If a problem occurs with a Provider’s validator node, then the keys can be remapped to the remaining validators to continue attestation duties. Missed attestations may occur on the epoch where the node issues occurred, but subsequent epochs can be handled properly due to the migration.

“Wouldn’t this mean validators on StakeFi operate as a centralized service?”

At first thought, this sounds like centralizing control over many validators with StakeFi and therefore making a single weak point for failures and attacks. However, that’s an incorrect oversimplification.

StakeFi’s innovative key management system is implemented as a decentralized system in order to protect the infrastructure and the keys from system failure and security compromises.

With other ETH2 staking services, key management is a real security concern, but Ankr has developed a cutting-edge solution for this that makes their key management absolutely bulletproof.

“As a Provider, how much am I making?”

The calculation as taken from the StakeFi docs is as follows:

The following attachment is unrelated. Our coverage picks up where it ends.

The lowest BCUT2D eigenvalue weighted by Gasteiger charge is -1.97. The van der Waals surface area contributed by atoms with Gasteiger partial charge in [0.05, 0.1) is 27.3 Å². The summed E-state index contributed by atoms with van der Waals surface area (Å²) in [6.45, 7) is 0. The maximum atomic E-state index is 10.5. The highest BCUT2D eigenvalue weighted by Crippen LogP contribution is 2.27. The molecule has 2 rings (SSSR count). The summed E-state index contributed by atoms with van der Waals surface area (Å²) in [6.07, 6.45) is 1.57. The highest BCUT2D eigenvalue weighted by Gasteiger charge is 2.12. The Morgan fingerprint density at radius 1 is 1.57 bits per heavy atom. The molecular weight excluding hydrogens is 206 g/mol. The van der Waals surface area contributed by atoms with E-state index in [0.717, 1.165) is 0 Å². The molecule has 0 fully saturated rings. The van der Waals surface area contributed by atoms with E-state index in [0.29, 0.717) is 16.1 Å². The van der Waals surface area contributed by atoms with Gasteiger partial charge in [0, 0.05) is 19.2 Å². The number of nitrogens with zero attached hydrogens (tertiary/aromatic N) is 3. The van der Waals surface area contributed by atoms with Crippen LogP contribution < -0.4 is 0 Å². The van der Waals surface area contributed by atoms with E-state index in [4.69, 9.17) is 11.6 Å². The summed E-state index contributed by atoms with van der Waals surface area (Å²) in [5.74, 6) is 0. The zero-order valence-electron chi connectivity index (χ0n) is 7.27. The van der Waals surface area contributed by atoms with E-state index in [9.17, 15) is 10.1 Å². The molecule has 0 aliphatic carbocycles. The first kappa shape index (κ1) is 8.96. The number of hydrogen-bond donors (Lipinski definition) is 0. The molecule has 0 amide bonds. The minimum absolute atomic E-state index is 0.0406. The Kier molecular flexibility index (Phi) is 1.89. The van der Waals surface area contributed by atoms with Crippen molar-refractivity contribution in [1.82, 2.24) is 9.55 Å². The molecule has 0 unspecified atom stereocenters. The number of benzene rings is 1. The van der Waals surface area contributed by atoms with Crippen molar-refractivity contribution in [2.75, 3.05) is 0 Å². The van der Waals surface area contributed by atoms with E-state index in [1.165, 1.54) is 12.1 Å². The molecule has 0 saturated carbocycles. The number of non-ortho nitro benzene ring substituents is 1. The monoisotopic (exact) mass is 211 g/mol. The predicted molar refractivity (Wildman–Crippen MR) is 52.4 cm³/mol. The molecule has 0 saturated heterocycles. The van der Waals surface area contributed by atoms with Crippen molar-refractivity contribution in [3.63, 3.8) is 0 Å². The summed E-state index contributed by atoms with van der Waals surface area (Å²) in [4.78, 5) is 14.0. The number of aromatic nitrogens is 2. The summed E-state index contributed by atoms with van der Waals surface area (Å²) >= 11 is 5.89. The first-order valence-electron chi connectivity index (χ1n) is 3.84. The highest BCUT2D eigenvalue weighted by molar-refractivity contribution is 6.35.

Expected Provider Rewards per Year = ( ( Deposit * APY ) * 15% ) + (StakeFi Provider Insurance Deposit * APY * 85%) — Penalties.

Hypothetically, with a 8% APY, and a 2 Eth Provider Insurance Deposit:

Expected Provider Rewards per Year = (32 Eth * 0.08 * 0.15) + (2 * 0.08 * .85) — 0 = 0.52 Eth per year

The sidecar package that is provided for each StakeFi Provider Insurance Deposit not only helps StakeFi set up your instance of the Prysm Beacon Chain and Validator, but it also lets StakeFi know if your node is online and functioning so that it doesn’t accidentally assign you keys that you aren’t ready to sign. This avoids some penalties for missing attestations and facilitates the migration mentioned previously.